A girl with straight hair and blue round eyes
walked down Scholes Street.
The same dirty, ugly, old
street as I am walking down.
She passed Cheap Charlie's filled with kids
Cashing in their prized penny for a bagful of candy.
Carney's, the door swinging back and forth, as kids flow in bringing in smashed cans and hammered metals.
Gimpy's, dusty and bare.
Like a dead world inside.
But as I look to my right I see
99 cent stores with signs that say "This lamp only 32 dollars,"
Electronic stores with gadgets no one then could have imagined
Grocery stores with bottle mountains of soda, one on top of the other.
The girl looked inside the store and saw
Old broken candy bunched in a bag.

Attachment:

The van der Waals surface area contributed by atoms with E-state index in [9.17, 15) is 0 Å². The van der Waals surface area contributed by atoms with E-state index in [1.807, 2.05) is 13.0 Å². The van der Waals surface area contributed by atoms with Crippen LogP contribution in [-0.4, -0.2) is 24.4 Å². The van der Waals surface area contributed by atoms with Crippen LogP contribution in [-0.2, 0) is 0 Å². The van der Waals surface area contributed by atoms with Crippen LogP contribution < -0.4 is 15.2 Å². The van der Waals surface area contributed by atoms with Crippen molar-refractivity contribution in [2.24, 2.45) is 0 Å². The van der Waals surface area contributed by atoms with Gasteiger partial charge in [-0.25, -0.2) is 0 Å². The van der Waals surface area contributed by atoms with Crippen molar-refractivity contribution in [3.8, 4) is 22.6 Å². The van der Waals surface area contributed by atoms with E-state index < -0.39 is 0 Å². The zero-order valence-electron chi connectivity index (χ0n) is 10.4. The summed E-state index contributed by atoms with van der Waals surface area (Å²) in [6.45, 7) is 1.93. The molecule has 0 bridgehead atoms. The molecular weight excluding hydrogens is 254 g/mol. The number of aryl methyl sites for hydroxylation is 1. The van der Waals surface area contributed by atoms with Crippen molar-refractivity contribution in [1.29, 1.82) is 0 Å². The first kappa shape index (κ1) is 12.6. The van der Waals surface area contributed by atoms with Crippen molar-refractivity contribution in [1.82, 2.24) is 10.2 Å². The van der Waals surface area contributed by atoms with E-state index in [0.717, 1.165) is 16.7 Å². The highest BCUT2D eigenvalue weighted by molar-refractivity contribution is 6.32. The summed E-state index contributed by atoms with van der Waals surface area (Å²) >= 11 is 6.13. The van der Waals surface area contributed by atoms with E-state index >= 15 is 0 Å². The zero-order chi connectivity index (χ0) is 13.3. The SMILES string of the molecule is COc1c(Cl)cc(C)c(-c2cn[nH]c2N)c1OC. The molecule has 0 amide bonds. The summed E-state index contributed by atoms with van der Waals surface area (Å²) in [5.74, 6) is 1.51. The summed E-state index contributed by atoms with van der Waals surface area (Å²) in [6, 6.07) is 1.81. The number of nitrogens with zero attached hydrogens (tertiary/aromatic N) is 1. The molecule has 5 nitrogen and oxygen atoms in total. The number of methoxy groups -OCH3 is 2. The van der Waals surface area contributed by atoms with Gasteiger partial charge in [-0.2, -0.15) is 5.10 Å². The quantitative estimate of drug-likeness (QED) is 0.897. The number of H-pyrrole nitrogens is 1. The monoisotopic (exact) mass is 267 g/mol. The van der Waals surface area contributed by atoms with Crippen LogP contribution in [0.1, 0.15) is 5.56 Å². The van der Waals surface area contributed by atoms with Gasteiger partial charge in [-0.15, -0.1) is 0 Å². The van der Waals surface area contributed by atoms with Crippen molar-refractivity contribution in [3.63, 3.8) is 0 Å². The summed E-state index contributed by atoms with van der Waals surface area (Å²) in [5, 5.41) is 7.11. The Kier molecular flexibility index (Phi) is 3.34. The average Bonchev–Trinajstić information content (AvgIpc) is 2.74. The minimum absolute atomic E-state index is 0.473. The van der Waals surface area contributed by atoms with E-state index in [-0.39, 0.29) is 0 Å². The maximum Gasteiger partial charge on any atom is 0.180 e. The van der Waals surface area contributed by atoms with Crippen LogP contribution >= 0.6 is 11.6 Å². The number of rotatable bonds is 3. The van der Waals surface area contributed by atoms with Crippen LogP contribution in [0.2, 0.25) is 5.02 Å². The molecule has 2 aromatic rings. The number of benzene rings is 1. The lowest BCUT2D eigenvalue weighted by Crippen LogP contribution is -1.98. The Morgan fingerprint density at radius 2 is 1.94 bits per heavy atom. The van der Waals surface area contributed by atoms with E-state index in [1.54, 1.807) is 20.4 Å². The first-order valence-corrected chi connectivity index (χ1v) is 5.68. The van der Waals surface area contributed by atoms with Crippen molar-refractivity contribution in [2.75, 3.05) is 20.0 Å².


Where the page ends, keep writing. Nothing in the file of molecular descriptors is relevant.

Cheap little toys and wooden dolls with frazzled hair.
As I look around I find
Juicy Fruit gum and Pop Tarts with strawberry icing.
Lottery tickets with the promise of a jackpot. "You could be a millionaire!"
Electric lamps and citrus scented candles.
The girl wore leather laced up shoes
A brown cotton dress, way past her knees
A red ribbon in her hair.
I look around and I see,
Jeans and t-shirts.
Colorful, oddly shaped shoes.
High tops. Low tops.
Why this big change?
Why a cent for her but a dollar for me?
Why did our prices rise from being so small,
To being so BIG?
Candy now is a silver quarter to a green dollar.
But for her candy is a penny.
What a change…
What a BIG change!